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Narrative Theory

Life Politics: conversations about education and culture

Mediation is the Message

QUESTION: What you say leads us to one question - how can we think against the particular thought that dominates a specific moment?

IVOR: I don’t actually think that being an organic intellectual is inevitably sub­versive of power, and all subversive of domination. I don’t think it’s inevitable I’m not inevitably oppositioned. That’s not my position in the world. My position in the world is: I look at each situation, evaluate it in terms of my own beliefs and concerns for the collectives I’m interested in, and make my judgement. So I’m not always a subversive person, I’m not always subversive of power. Because power is a variable, it’s not inevitably bad, it’s sometimes better that in other times, that’s a historical judgement. So I’m different to those people that see themselves as always oppositioning, always against domination. We know some of those people. I think that’s more to do with their own kind of psychoanalytical conditions. I’m normally interested in domination and I’m normally opposed to much of what comes there, but I will make the judgement according to the historical moment. That’s my point. So it makes all sorts of differences as to whether you believe in just constant opposition, constant resistance. I mean, I tend to come out a lot of the time, but not always. I’ll evaluate each historical moment. Let’s go back and look at the politics in England in the 60’s and then in the 90’s. In the 1960’s, domination, as you call it, was reasonably progressive in its orientation. You had a Labour government, much influenced by a lot of progressive forces in the society, you had a very affluent kind of economy. Profits were being made anyhow. There was enough money to build up schools, to pay an inclusive pedagogy, to actually develop a whole kind of set of very interesting social experiments. At that time, I was not opposed to domination, I was working with the general kind of liberal force of that domination. At other times I would be opposed, but in that moment the two were in reasonable harmony for me to create the kind of pre-figurative politics I talked about. So I think it’s a very interesting question, as whether one is inevitably subversive in a position as an intellectual. My own instinct to it is no. I take, I evaluate. This is the link between analysis and action. For me the two things are the same actually, which is you look into a situation, you try and read the situation and the trajectories as best as you can with the things you have in mind in terms of action, you make a series of judgements and then you take action. There was a man called (Stanley/ Stan Lee) in England who set up a commune, under (...’s) times. And fought like hell for this piece of land for all the people. In the end they killed all the people and put him in prison. The last thing he said was “I thought, I acted, I am at peace”. And that’s kind of the way I feel, you know, you think it through, you act as best as you can, and that’s your contribution. But it’s not inevitably always fighting, it’s not always opposition. There’s this belief though that annoys me about certain aspects of life in politics, that you always have to be fighting, that you always have to be on the barricade, you always have to be oppositioned. It isn’t true. I mean sometimes yes, sometimes no. Of course power tends to be of a particular sort, but sometimes it’s more benign. Sometimes you can work better with it than at other times. Sometimes I would be very oppositional, and other times I’d be less though. I don’t see it as a kind of psychological need to always be contesting power at every point. I mean, you know the history of Argentina, there’s been power that you could work with, and power that you would oppose with everything you’ve had, you’d leave the country, you’d go away, you’d fight it in any way you could. But at other times, you know, in 1916 maybe power was ok, 1928 to 1940, you could work there. Power is not monolithic any more than anything else is. It doesn’t always work badly. Sometimes it moderates, and you can work with a moderate (...).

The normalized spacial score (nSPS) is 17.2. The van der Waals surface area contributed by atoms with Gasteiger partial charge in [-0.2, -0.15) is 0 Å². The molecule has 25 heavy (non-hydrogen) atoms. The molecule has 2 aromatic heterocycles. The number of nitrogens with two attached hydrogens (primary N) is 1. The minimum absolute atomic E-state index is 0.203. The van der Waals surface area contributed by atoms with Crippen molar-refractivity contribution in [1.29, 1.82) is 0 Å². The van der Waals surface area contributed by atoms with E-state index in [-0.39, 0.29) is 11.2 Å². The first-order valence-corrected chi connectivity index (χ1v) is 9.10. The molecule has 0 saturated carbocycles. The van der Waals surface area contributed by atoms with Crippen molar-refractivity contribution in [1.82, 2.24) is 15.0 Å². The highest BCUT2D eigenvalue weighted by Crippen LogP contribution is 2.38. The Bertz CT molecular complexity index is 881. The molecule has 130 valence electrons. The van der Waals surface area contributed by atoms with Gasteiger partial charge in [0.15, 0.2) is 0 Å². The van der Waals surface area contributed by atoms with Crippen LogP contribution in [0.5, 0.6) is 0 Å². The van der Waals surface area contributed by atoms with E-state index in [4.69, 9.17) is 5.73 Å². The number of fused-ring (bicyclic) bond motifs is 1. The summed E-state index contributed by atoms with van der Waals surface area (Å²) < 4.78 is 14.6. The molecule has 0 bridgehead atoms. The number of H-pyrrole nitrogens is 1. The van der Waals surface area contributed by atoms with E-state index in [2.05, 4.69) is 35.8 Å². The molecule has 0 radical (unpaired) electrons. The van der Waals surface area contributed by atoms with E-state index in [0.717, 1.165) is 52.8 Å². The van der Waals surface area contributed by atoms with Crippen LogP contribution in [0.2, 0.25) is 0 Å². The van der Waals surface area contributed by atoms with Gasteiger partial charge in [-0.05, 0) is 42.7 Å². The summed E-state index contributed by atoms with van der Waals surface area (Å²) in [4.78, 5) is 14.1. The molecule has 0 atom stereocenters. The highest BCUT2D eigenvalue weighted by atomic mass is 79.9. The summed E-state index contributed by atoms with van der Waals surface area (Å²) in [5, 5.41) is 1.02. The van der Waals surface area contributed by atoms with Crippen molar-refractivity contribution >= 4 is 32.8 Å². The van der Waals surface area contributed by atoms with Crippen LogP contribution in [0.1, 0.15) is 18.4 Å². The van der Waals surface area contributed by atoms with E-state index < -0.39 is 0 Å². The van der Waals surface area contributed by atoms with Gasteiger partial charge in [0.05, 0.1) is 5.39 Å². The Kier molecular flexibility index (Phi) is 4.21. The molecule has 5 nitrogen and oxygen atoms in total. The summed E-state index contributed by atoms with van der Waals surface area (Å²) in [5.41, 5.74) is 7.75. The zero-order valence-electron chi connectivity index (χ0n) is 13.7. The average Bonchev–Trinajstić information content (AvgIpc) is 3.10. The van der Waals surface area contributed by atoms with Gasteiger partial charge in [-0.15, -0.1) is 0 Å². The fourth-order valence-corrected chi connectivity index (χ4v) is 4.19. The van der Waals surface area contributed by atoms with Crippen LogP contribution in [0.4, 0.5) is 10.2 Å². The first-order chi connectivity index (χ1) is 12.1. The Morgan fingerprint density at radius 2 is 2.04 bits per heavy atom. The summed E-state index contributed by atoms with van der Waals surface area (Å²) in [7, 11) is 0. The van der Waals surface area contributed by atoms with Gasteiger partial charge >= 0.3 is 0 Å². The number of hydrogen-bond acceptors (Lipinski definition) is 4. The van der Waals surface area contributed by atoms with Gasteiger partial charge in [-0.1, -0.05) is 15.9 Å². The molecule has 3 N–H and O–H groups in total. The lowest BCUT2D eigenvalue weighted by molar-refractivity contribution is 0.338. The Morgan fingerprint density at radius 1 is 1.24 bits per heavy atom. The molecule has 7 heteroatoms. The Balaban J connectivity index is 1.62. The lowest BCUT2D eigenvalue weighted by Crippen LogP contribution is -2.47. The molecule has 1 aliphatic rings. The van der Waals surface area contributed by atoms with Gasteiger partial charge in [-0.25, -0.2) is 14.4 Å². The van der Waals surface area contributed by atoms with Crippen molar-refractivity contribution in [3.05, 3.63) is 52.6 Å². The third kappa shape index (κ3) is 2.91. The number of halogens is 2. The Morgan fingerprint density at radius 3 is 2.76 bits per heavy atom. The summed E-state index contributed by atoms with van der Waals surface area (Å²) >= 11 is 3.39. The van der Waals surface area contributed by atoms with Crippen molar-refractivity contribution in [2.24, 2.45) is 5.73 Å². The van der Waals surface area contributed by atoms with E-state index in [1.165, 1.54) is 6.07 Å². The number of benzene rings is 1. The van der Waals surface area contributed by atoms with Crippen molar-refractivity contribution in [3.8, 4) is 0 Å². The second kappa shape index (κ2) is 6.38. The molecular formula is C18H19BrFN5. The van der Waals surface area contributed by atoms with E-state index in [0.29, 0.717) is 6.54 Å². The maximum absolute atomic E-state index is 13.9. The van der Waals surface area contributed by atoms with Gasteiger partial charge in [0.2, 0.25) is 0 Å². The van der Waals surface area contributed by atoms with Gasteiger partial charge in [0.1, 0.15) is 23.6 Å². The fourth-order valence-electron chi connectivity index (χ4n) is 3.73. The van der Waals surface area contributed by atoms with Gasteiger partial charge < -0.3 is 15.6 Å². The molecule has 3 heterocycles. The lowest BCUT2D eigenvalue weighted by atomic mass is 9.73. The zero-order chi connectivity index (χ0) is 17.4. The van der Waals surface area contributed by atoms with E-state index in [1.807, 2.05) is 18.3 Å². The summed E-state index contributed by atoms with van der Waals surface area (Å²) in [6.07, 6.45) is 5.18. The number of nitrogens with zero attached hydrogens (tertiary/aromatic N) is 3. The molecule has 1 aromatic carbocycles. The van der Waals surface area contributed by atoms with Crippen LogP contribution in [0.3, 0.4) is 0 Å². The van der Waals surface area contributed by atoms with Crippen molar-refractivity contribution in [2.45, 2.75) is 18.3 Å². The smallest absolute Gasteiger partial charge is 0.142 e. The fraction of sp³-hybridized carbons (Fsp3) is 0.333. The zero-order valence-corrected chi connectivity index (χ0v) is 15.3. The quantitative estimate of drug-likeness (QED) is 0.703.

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  • Date of publication: 01/05/2012
  • Number of pages (as Word doc): 154
  • Publisher: Sense publishers
  • Subject:
    Narrative Theory
  • Available in:
    English
  • Appears in:
    Life Politics: conversations about education and culture
  • Number of editions: 1
  • Paperback
  • Price of book: $39
  • ISBN: 978-94-6091-538-3
  • Purchase this book:
    Sense publishers
  • Buy used and new from: Amazon